The coronavirus outbreak has taken the lives of nearly 100,000 Americans. Yet since the start of the outbreak, the death toll has been concentrated in a just a few places – mostly large metropolitan areas, especially the New York City area.
The places hit hardest by the coronavirus outbreak – which have relatively large shares of ethnic and racial minorities and residents living in densely populated urban and suburban areas – are almost all represented by congressional Democrats.
A new Pew Research Center analysis of data on official reports of COVID-19 deaths, collected by the Johns Hopkins University Center for Systems Science and Engineering, finds that, as of last week, nearly a quarter of all the deaths in the United States attributed to the coronavirus have been in just 12 congressional districts – all located in New York City and represented by Democrats in Congress. Of the more than 92,000 Americans who had died of COVID-19 as of May 20 (the date that the data in this analysis was collected), nearly 75,000 were in Democratic congressional districts.
Pew Research Center conducted this analysis to understand how the geographic impact of the coronavirus outbreak corresponds with the political geography of the United States. For this analysis, we relied on official reports of deaths attributed to the novel coronavirus.
This analysis required congressional-district-level estimates of the number of deaths attributed to COVID-19. To generate these estimates, researchers used the available county-level figures (collected and reported by the Center for Systems Science and Engineering at John Hopkins University). However, many counties are divided across two or more congressional districts. In cases where a county is divided across multiple congressional districts, the deaths in that county were proportionally assigned to the congressional districts the county falls into based on the share of its population that falls into each district (using the Geocorr tool from the Missouri Census Data Center).
The estimates provided in this report are subject to several sources of error. In addition to the mismatch between county geography and congressional districts, there may be significant differences between the true number of deaths due to COVID-19 and the official reported counts of those deaths. There may also be variation across the states in the quality and types of data reported.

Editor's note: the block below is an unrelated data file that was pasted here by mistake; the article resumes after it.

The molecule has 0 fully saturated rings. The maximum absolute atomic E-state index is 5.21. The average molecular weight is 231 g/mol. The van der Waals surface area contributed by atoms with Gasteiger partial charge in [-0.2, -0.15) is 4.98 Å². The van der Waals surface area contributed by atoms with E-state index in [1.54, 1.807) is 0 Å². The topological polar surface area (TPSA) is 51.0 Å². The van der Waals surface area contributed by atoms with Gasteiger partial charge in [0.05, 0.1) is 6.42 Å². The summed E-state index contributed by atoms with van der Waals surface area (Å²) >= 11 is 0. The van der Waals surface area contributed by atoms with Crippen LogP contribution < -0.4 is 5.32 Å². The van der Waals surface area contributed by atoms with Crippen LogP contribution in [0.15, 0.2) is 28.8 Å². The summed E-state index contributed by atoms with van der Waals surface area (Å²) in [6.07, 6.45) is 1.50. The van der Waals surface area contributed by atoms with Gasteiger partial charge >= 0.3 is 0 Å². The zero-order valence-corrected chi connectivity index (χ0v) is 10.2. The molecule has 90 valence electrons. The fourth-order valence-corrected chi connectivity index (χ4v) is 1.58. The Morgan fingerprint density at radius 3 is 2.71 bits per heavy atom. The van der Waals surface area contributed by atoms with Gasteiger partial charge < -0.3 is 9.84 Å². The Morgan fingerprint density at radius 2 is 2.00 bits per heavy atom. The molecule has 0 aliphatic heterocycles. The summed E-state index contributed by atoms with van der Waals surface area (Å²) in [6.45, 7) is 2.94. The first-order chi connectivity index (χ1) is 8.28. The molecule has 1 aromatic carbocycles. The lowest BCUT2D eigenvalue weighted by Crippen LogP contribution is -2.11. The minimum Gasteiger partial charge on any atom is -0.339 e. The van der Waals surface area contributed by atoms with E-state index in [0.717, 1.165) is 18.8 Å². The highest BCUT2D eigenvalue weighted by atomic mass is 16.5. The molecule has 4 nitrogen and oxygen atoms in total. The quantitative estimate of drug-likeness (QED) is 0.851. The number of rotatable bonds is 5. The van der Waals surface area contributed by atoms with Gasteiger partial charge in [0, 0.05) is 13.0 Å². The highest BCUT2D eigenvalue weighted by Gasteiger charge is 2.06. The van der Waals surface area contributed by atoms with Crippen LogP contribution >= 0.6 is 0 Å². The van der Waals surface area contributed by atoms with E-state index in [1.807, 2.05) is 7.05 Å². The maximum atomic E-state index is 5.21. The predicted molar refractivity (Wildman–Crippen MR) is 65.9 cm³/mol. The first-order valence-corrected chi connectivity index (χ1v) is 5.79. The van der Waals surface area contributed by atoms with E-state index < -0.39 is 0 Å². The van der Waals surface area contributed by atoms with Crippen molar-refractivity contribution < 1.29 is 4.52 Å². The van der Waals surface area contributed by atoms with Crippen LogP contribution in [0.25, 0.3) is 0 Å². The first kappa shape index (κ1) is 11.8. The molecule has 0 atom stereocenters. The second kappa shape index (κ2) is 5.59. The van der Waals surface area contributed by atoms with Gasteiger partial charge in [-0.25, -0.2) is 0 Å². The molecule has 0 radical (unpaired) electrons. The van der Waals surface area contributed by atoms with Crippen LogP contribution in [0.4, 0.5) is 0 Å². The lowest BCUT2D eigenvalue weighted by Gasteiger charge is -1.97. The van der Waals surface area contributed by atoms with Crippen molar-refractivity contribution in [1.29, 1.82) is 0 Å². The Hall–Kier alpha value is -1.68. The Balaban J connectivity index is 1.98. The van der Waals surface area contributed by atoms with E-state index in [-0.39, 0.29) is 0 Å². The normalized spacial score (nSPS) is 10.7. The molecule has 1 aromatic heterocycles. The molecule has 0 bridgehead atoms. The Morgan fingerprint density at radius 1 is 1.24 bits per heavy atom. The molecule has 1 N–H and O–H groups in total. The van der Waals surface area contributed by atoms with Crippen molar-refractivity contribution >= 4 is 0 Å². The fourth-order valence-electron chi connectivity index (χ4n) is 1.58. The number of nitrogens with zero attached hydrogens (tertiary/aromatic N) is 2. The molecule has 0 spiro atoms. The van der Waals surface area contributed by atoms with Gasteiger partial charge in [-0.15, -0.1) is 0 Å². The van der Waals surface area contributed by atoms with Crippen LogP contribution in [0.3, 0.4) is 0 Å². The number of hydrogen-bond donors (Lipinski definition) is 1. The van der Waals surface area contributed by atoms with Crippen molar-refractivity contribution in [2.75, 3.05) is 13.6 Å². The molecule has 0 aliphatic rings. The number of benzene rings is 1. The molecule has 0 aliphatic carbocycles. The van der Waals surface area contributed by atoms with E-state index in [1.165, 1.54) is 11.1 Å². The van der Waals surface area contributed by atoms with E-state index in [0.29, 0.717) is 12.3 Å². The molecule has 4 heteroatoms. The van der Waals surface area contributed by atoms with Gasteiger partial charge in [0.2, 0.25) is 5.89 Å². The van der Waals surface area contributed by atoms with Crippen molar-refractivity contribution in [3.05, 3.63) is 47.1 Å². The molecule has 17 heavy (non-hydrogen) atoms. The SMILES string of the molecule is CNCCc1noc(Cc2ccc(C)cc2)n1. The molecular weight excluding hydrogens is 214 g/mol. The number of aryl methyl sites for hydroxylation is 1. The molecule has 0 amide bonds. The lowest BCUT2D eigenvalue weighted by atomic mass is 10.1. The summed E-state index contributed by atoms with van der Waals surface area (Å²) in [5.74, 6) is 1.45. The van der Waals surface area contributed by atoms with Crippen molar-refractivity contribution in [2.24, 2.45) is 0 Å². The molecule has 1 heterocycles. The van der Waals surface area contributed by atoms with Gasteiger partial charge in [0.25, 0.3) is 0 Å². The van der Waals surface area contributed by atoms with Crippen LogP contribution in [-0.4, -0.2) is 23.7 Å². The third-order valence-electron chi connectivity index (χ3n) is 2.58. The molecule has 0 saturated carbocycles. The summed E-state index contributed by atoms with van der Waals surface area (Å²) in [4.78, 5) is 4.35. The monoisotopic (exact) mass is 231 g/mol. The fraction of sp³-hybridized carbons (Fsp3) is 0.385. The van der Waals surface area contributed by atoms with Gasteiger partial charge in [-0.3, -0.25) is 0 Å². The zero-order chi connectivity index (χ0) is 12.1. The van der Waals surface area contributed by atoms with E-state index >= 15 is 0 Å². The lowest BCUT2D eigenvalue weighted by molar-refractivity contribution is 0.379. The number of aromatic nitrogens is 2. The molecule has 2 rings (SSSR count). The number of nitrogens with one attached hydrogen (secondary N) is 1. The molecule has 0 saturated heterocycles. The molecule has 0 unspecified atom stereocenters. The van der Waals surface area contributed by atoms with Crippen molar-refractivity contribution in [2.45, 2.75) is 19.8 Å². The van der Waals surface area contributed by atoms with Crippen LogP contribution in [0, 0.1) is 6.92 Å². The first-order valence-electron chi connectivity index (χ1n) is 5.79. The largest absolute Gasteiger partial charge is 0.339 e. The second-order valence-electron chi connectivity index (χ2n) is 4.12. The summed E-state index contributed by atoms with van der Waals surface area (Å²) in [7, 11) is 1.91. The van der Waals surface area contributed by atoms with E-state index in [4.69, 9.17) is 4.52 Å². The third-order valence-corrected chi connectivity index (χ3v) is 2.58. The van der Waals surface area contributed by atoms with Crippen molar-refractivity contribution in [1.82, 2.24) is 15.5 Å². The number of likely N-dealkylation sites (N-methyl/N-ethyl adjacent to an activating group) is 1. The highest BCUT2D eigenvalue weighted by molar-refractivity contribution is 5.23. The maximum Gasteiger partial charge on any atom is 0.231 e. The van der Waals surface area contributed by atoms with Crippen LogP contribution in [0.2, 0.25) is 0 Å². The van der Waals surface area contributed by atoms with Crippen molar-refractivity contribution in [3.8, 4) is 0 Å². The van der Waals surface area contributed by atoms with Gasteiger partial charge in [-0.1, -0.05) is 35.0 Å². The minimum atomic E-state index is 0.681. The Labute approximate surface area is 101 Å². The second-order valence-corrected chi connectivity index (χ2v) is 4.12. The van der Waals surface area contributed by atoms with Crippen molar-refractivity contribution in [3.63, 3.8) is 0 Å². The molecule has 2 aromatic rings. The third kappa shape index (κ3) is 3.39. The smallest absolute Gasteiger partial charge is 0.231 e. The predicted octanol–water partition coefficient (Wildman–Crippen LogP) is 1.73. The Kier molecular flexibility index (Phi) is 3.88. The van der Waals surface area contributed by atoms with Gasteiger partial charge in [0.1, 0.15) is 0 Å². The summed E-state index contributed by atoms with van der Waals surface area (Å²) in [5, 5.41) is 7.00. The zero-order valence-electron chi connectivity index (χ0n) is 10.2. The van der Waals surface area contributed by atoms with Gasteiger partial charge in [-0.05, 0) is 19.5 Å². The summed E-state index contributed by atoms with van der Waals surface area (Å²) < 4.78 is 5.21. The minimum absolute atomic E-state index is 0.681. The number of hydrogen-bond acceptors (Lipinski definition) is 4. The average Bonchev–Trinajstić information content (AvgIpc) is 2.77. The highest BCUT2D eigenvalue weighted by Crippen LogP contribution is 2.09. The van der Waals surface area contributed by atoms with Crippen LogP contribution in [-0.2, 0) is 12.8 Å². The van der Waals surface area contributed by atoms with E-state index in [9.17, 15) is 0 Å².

For more details, see the methodological appendix.
Of the 44 hardest-hit congressional districts – the top 10% in terms of deaths – 41 are represented by Democrats, while three are represented by Republicans. These include the New York-area districts, as well as those in the Boston, Detroit and New Orleans metropolitan areas. The average death toll in each of these hardest-hit districts was 1,122 as of May 20.
The next 100 hardest-hit districts, which represent the remainder of the top third of districts, with an average of 270 deaths, also are disproportionately represented by Democrats: 75 are represented by Democrats, 25 by Republicans.
While the current death rates remain highest in districts controlled by Democrats, the trend in coronavirus fatalities over time has been decreasing in Democratic districts steadily since mid-April. In contrast, Republican-controlled districts have not seen the same declines in the trend over time.
In mid-April, the average number of new deaths across all congressional districts in the country peaked at about five new deaths per day. That figure has declined by about 40% overall to roughly three new deaths per day as of last week.
The decline of deaths in Democratic districts has outpaced the national average, decreasing from an average of more than seven new deaths per day in mid-April to about four new deaths per day in the second half of May.
During this same period, the number of new deaths in districts controlled by Republicans has remained relatively steady (an average of just under two deaths per day in GOP districts).
Compared with districts that have seen lower coronavirus death rates, congressional districts hardest hit by COVID-19 deaths generally have higher shares of residents living in urban or densely populated suburban areas, greater shares who are a race or ethnicity other than white, and more residents with a college degree.
Two-thirds of residents of the hardest-hit districts live in urban or dense suburban areas, compared with just 19% of those living in the least hard-hit districts.
Nearly half (47%) of the population of districts that have been hardest hit by the coronavirus do not identify as white (while 53% of residents of these districts are white). By comparison, in the 44 districts that have the lowest coronavirus death rate, seven-in-ten residents are white.
Harder-hit districts also tend to be places where residents have higher levels of formal education: 39% of those living in the districts with the highest death rate have a four-year college degree or more, compared with 28% of those living in the districts with the lowest death rate.
However, there are no differences across districts in terms of poverty rates. About equal shares of those living in both the most and least hard-hit places are under the poverty level as defined by the Census Bureau (13% of those in the districts with the highest death rate, 14% of those in districts with the lowest death rate).
Note: Here is the methodology used for the report.